November is recognized as American Diabetes Month and today is World Diabetes Day. According to the Centers for Disease Control and Prevention more than 18 million people in the U.S. have diabetes, with diabetes as the seventh leading cause of death in the United States.
Diabetes is a disease where the body is unable to produce insulin or when the body does not use insulin properly. Insulin is a hormone that your body needs to convert sugar, starches and other foods into energy.
Sometimes family history plays a part in whether a person develops diabetes, but other factors such as being over weight or lack of exercise appear to play a role as well. Diet, exercise and new medicines can prevent or delay much of the illness and complications of diabetes.
When a person has diabetes, they also have an increased risk of heart attack, stroke, kidney disease, or blindness. There is no known cure for diabetes, but there is treatment. Some of the signs of diabetes can include excessive thirst, extreme hunger, unusual weight loss, increased tiredness, increased irritability and blurry vision.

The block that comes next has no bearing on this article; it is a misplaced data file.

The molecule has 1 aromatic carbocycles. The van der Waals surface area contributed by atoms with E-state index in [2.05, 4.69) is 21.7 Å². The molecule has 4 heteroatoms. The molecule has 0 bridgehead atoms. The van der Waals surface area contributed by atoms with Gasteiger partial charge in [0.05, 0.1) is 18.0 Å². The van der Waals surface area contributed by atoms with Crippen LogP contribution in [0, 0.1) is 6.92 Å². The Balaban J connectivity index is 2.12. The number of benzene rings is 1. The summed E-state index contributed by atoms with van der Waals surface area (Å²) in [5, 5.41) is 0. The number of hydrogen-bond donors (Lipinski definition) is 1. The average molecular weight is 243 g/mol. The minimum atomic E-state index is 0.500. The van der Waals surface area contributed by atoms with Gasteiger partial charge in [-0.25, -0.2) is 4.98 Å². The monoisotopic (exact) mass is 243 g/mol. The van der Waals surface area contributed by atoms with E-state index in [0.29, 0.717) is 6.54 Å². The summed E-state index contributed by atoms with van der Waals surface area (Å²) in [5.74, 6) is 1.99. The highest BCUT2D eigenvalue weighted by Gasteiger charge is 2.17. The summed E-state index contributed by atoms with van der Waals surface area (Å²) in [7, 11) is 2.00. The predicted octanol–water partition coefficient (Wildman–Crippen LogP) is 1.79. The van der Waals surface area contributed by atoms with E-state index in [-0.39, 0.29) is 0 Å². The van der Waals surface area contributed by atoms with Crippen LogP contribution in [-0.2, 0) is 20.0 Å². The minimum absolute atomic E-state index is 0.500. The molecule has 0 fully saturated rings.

There are two different kinds of diabetes. Type-1 diabetes is when the body fails to produce insulin. People with this type must get daily shots of insulin to survive.Type-2 diabetes is when the body fails to make enough insulin or properly use insulin.
Research studies have found that moderate weight loss and exercise can prevent or delay type-2 diabetes among adults at high-risk of diabetes. The goal is to get active and stay active by doing things you enjoy, from gardening to playing tennis to walking with friends. Try to get moving and make exercise a part of your daily life.
To learn more about your risk of diabetes, visit http://www.cdc.gov/Features/DiabetesAlert/